Funyula, Kenya — Jennifer Nerima arrived at Busia County Referral Hospital on the morning of March 15 with no time to waste. Her infant was on the way.
An obstetrician dashed inside the delivery room and helped deliver the baby girl. To honor a religious sister who dedicated much of her life to educating poor and orphaned children in the region, Nerima named her daughter Marianna, after the late Sr. Marianna Hulshof, a Medical Mission sister from the Netherlands.
"I promised myself that when I give birth to a baby girl I will name her after the nun who changed my life forever," said the 34-year-old mother, who also has two boys, ages 8 and 5. "I was an orphan, and I had no one to assist me get an education but Marianna came to my rescue. She was a kind woman and compassionate."
Nerima, an accountant, is among some 10,000 people in Funyula, a rural area of western Kenya, who received an education scholarship from Hulshof through primary to secondary and finally to middle and university colleges in Kenya.
Hulshof died 14 years ago, but her family, friends and devotees haven't forgotten her. April 12 marks her 100th birthday. During the special day, her family and congregation in the Netherlands plan to gather and honor her. In Kenya, those she served wish to do the same to remember her good deeds.
"It's a very special day for me, and not just because it is her birthday, but because it reminds me of a selfless servant who was sent by God to save the lives of the poor people in this region," said Nerima. "I will be visiting poor villages and orphanages on her birthday to share food and gifts with the orphans. I will never forget her good work."
Hulshof changed the lives of many members of the Samia people, the tribe that makes up most of the population in Funyula, an area of about 115,000 people. Her work touched almost every aspect of life in the area: In addition to awarding scholarships, she built homes for the poor, taught locals how to improve agricultural methods, and improved health care.
In every village in the region, mothers have named their babies in honor of the sister. Several institutions, including schools, hospitals and orphanages in the region, have also been named after her. Many residents refer to her as St. Marianna, though she wasn't a saint, and others have hung her portraits on their house walls to remind them about her legacy.
"I can simply say she was a real miracle sent to us from God. She served people selflessly regardless of where they came from or even their religious background,"Hon. Wilberforce Mudenyo, a legislator representing Funyula residents, told Global Sisters Report.
"She helped my two brothers through school, and now one is a successful quantity surveyor and the other is a renowned lawyer. She really changed the fortunes of many people in this area," he said.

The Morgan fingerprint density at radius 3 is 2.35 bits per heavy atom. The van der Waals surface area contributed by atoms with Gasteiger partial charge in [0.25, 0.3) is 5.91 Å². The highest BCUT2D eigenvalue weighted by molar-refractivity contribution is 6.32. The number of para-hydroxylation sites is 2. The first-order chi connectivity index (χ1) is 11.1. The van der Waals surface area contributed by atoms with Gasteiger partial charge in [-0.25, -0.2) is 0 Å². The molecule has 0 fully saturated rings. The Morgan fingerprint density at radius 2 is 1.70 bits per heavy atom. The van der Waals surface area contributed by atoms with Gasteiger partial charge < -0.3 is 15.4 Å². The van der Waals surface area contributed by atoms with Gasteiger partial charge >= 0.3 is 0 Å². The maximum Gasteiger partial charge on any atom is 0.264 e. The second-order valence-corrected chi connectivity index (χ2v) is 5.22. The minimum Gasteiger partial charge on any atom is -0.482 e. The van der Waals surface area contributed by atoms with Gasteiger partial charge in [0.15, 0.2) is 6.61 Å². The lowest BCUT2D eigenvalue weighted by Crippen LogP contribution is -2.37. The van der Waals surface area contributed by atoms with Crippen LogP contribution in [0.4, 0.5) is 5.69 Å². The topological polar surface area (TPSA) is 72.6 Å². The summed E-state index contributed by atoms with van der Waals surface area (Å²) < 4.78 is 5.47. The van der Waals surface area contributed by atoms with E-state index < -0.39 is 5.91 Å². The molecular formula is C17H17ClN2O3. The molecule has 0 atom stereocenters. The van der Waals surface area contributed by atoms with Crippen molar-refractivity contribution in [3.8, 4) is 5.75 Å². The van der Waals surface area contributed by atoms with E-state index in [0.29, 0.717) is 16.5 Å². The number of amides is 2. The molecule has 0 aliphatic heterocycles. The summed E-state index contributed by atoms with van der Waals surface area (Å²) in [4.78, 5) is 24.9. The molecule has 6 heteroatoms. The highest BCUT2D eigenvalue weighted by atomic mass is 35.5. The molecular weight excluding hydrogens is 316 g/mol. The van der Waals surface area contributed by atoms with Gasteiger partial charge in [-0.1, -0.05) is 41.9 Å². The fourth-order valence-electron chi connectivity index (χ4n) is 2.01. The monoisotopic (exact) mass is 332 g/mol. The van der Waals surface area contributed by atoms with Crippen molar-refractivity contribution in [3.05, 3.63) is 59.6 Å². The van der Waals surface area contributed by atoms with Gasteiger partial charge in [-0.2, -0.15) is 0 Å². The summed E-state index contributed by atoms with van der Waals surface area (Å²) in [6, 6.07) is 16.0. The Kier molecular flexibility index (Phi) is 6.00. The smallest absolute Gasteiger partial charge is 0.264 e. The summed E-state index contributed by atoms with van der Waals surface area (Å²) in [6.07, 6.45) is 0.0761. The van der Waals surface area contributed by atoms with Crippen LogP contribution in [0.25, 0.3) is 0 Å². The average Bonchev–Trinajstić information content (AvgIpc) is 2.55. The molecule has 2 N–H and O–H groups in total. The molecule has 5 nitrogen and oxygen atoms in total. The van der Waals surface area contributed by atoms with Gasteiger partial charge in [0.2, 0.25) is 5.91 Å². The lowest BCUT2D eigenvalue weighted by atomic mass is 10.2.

Eric Ngala, who is now ministering at Africa Inland Church in Kenya worked with Hulshof for six years in Funyula as social worker. He visited her in the Netherlands a few days before she died on Jan. 11, 2008.
"She was one great person, and I don't think there ever will be [another like her]," he said. Ngala wrote a biography of Hulshof after visiting her in the Netherlands. "She did so many things that I don't think anyone could do, her kindness and humanity was just godly."
The father of three told GSR that he asked Hulshof to describe herself in one word, and she responded, "I'm a healer." When he further asked her about the secret of her success, Hulshof answered, "not my success, but the Lord enabled me. I also involved the people in everything I did, not forgetting commitment and perseverance."
Other sisters said she left a commendable mark that they haven't been able to replace. "Marianna is just irreplaceable, the way she changed every aspect of peoples' lives in this region can never be done by anybody else," said Sr. Lydia Inya, a member of Sisters of Mary of Kakamega. She worked in the same parish as Hulshof, in a different ministry.
Hulshof was born in Ootmarsum village in the eastern part of Holland in a family of 11 children. She told Ngala in an interview that her a relative was a cardinal and was a source of encouragement for her to start working for the disadvantaged quite early in life.
As a trained nurse, Hulshof began her ministry as a sister at the age of 25 when she was first posted to Jordan. She worked there for five years in a hospital as a dietician. During that time, she received recognition from the king of Jordan for her work.
From Jordan, she was posted in Malawi from 1961 to 1964, before moving to Kenya in 1970. She immediately enrolled at Kenya School of Government to pursue a course in public administration to acquire necessary skills before going to Funyula, where she became the administrator of Holy Family Nangina Mission Hospital.